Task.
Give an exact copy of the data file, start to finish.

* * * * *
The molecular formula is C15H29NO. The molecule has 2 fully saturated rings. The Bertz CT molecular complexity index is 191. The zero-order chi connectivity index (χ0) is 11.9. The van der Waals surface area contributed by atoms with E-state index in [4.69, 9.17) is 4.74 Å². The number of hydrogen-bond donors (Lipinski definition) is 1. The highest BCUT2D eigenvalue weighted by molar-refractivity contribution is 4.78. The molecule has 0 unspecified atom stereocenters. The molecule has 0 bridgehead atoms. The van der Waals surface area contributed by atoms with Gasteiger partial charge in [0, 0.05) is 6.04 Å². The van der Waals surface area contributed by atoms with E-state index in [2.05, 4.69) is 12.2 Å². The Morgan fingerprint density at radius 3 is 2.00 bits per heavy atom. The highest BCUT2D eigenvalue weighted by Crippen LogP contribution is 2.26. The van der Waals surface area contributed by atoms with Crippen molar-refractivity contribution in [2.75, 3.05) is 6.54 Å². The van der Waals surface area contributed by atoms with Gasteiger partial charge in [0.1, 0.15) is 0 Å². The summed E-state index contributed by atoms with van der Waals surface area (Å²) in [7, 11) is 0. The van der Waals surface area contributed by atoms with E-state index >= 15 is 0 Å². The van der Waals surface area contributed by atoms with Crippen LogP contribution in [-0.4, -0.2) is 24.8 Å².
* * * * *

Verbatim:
The molecular formula is C15H29NO. The molecule has 2 fully saturated rings. The Bertz CT molecular complexity index is 191. The zero-order chi connectivity index (χ0) is 11.9. The van der Waals surface area contributed by atoms with E-state index in [4.69, 9.17) is 4.74 Å². The number of hydrogen-bond donors (Lipinski definition) is 1. The highest BCUT2D eigenvalue weighted by molar-refractivity contribution is 4.78. The molecule has 0 unspecified atom stereocenters. The molecule has 0 bridgehead atoms. The van der Waals surface area contributed by atoms with Gasteiger partial charge in [0, 0.05) is 6.04 Å². The van der Waals surface area contributed by atoms with E-state index in [2.05, 4.69) is 12.2 Å². The Morgan fingerprint density at radius 3 is 2.00 bits per heavy atom. The highest BCUT2D eigenvalue weighted by Crippen LogP contribution is 2.26. The van der Waals surface area contributed by atoms with Crippen molar-refractivity contribution in [2.75, 3.05) is 6.54 Å². The van der Waals surface area contributed by atoms with Gasteiger partial charge in [0.1, 0.15) is 0 Å². The summed E-state index contributed by atoms with van der Waals surface area (Å²) in [7, 11) is 0. The van der Waals surface area contributed by atoms with E-state index >= 15 is 0 Å². The van der Waals surface area contributed by atoms with Crippen LogP contribution in [-0.4, -0.2) is 24.8 Å².